CMC milling in focus

CNC milling machine

CMC milling in focus

How much do you know about 3D printing’s subtractive rival, CNC milling?

As one of the key services that we provide, here at Special Metals, we have detailed knowledge of this advanced metal fabrication technique. And to help you decide whether CNC milling is the right option for your project, here we take a closer look at exactly what it is and how it works.


What is a CNC milling machine?

Essentially, a CNC milling machine is a fully-automated piece of machinery, which uses computer numerical control (i.e. CNC) to produce a new metal part. CNC is a series of code. And once inputted into the machine, it tells it exactly how to move to cut the metal and create the product.

Unlike a 3D printing machine, which uses an additive process to add material, CNC milling machines do the opposite. They subtract or remove material until the desired product has been manufactured. And as a reliable and effective tool, they’re now found in all good metal fabrication shops.


How does the CNC milling process work?

Step 1: Design

The CNC milling process starts by designing the metal part in CAD (Computer-Aided Design) software. By using the client’s specification, a 3D model or virtual representation is created – including details of the size, dimensions and properties of the final product.#


Step 2: Translation

Some CAD software automatically translates this 3D model into the necessary code. But if not, the CAD model will need to be fed into CAM (Computer-Aided Manufacturing) software.

In essence, this software prepares the 3D model for fabrication and will:

  • check the model for errors
  • determine coordinates that will guide the cutting head
  • choose the correct parameters for manufacture (i.e. cutting speed, revolution per minute)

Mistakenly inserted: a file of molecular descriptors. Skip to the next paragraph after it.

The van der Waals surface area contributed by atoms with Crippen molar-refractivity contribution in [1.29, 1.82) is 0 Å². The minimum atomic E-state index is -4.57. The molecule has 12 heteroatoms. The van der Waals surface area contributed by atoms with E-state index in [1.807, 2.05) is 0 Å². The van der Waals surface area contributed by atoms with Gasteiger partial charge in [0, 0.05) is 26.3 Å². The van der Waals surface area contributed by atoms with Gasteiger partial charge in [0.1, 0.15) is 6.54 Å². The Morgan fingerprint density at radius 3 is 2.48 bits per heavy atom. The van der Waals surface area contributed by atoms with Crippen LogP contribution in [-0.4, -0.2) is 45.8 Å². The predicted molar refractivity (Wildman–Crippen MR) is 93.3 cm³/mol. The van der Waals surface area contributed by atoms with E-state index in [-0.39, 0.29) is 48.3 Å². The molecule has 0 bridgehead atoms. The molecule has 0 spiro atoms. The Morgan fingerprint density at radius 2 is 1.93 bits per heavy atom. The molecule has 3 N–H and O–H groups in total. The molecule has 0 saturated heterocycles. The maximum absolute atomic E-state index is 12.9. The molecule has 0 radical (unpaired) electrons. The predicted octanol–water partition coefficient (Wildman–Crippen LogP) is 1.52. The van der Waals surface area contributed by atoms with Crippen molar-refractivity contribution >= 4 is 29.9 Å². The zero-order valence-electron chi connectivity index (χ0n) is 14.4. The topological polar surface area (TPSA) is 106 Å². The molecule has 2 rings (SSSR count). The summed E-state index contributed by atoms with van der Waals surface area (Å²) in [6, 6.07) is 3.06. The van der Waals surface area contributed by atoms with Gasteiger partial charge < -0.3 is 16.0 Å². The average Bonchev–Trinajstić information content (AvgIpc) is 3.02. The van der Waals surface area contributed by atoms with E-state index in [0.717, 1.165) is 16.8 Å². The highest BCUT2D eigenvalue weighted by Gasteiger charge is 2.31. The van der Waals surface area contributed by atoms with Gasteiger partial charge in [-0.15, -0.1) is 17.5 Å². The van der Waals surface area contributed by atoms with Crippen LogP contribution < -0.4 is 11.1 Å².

• determine the nesting (i.e. the orientation of the part relative to the raw material)

All of this information is then translated into codes which the CNC milling machine can understand. The first code – G-code – instructs the machine how to move and determines the trajectory and speed of the cutting head. The second code – M-code – includes miscellaneous information that G-code overlooks, such as the use of coolant, necessary tool changes and program stops.


Step 3: Setting up the machinery

Once the code has been created, this is entered into the machine controller.

CNC milling machines work automatically and some advanced models can even change tools on-the-go, without having to stop the manufacturing process. But before this process can begin, the machine still needs to be set-up manually. For example, the operator will need to fix the workpiece to the worktable and attach the milling tools to the spindle of the machine.


Step 4: Producing the parts

Once the machine has been given the green light to start, it uses a rotating tool to cut away the metal. And by following the inputted code, and continuously cutting, the desired product is created.


Metal parts fabricated via CNC milling


Is CNC milling the right option for my project?

This depends on the nature of your desired metal part.

CNC milling machines have fantastic capabilities and offer an efficient and reliable way of creating intricate, complex products. But they can be a little more expensive than other fabrication methods. And for relatively simple metal parts, these other methods can often produce the same results.

Therefore, if you’re unsure of whether CNC milling is right for your project, the best option is to get in touch with our experts. As a UK leading metal fabrication company, we have several CNC milling machines on-site and boast significant experience in this area. We’ve worked on countless CNC milling projects in the past and can advise on the best fabrication techniques to create your part.

All you have to do is give us a call on 01268 820409 to speak to a member of the team. Alternatively, you can send an email to and we’ll respond as soon as possible.


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